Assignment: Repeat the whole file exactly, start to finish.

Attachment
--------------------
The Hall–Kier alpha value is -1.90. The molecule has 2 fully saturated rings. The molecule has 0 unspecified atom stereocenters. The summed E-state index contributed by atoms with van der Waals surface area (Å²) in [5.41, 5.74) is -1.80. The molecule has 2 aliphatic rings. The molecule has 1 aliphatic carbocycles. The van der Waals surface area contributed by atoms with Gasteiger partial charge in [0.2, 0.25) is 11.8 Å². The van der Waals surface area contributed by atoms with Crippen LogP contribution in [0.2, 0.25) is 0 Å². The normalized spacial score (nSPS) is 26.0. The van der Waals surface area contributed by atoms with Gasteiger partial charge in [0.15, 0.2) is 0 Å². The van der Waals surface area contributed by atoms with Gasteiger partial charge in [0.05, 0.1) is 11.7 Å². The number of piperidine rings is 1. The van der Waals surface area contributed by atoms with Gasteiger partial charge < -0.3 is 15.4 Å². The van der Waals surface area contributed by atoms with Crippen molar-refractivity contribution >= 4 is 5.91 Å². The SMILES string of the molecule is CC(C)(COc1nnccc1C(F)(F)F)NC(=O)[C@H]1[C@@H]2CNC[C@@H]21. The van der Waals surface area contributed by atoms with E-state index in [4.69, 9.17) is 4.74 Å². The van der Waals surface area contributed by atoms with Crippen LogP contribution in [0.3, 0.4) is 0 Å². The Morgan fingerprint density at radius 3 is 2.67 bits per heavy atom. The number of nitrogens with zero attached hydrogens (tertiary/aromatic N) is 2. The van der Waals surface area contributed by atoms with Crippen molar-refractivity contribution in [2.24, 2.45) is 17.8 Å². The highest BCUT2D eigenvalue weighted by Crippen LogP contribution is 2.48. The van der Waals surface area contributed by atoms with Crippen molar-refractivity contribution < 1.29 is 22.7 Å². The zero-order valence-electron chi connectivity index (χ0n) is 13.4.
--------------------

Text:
The Hall–Kier alpha value is -1.90. The molecule has 2 fully saturated rings. The molecule has 0 unspecified atom stereocenters. The summed E-state index contributed by atoms with van der Waals surface area (Å²) in [5.41, 5.74) is -1.80. The molecule has 2 aliphatic rings. The molecule has 1 aliphatic carbocycles. The van der Waals surface area contributed by atoms with Gasteiger partial charge in [0.2, 0.25) is 11.8 Å². The van der Waals surface area contributed by atoms with Crippen LogP contribution in [0.2, 0.25) is 0 Å². The normalized spacial score (nSPS) is 26.0. The van der Waals surface area contributed by atoms with Gasteiger partial charge in [0.15, 0.2) is 0 Å². The van der Waals surface area contributed by atoms with Gasteiger partial charge in [0.05, 0.1) is 11.7 Å². The number of piperidine rings is 1. The van der Waals surface area contributed by atoms with Gasteiger partial charge < -0.3 is 15.4 Å². The van der Waals surface area contributed by atoms with Crippen molar-refractivity contribution >= 4 is 5.91 Å². The SMILES string of the molecule is CC(C)(COc1nnccc1C(F)(F)F)NC(=O)[C@H]1[C@@H]2CNC[C@@H]21. The van der Waals surface area contributed by atoms with E-state index in [4.69, 9.17) is 4.74 Å². The van der Waals surface area contributed by atoms with Crippen LogP contribution in [0.3, 0.4) is 0 Å². The Morgan fingerprint density at radius 3 is 2.67 bits per heavy atom. The number of nitrogens with zero attached hydrogens (tertiary/aromatic N) is 2. The van der Waals surface area contributed by atoms with Crippen molar-refractivity contribution in [2.24, 2.45) is 17.8 Å². The highest BCUT2D eigenvalue weighted by Crippen LogP contribution is 2.48. The van der Waals surface area contributed by atoms with Crippen molar-refractivity contribution < 1.29 is 22.7 Å². The zero-order valence-electron chi connectivity index (χ0n) is 13.4.